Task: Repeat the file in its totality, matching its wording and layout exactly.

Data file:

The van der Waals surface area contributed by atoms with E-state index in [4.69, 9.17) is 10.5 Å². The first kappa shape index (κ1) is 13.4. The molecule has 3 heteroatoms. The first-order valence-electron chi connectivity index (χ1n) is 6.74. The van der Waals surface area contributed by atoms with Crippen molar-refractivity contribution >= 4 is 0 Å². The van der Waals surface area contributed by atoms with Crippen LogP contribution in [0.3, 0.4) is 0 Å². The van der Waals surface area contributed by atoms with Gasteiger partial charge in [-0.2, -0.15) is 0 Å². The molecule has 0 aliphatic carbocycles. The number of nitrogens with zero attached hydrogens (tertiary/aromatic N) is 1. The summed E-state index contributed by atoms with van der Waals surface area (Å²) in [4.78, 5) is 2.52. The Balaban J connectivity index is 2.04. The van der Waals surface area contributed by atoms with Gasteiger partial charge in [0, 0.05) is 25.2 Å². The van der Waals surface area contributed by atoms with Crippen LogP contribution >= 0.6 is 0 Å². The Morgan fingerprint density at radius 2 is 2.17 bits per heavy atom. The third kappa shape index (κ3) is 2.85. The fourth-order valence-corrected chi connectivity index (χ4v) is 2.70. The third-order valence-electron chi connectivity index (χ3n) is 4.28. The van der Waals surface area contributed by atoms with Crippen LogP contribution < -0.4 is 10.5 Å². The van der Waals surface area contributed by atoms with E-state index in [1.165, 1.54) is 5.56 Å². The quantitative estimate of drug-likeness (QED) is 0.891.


The van der Waals surface area contributed by atoms with E-state index in [4.69, 9.17) is 10.5 Å². The first kappa shape index (κ1) is 13.4. The molecule has 3 heteroatoms. The first-order valence-electron chi connectivity index (χ1n) is 6.74. The van der Waals surface area contributed by atoms with Crippen molar-refractivity contribution >= 4 is 0 Å². The van der Waals surface area contributed by atoms with Crippen LogP contribution in [0.3, 0.4) is 0 Å². The van der Waals surface area contributed by atoms with Gasteiger partial charge in [-0.2, -0.15) is 0 Å². The molecule has 0 aliphatic carbocycles. The number of nitrogens with zero attached hydrogens (tertiary/aromatic N) is 1. The summed E-state index contributed by atoms with van der Waals surface area (Å²) in [4.78, 5) is 2.52. The Balaban J connectivity index is 2.04. The van der Waals surface area contributed by atoms with Gasteiger partial charge in [0, 0.05) is 25.2 Å². The van der Waals surface area contributed by atoms with Crippen LogP contribution >= 0.6 is 0 Å². The Morgan fingerprint density at radius 2 is 2.17 bits per heavy atom. The third kappa shape index (κ3) is 2.85. The fourth-order valence-corrected chi connectivity index (χ4v) is 2.70. The third-order valence-electron chi connectivity index (χ3n) is 4.28. The van der Waals surface area contributed by atoms with Crippen LogP contribution < -0.4 is 10.5 Å². The van der Waals surface area contributed by atoms with E-state index in [1.165, 1.54) is 5.56 Å². The quantitative estimate of drug-likeness (QED) is 0.891.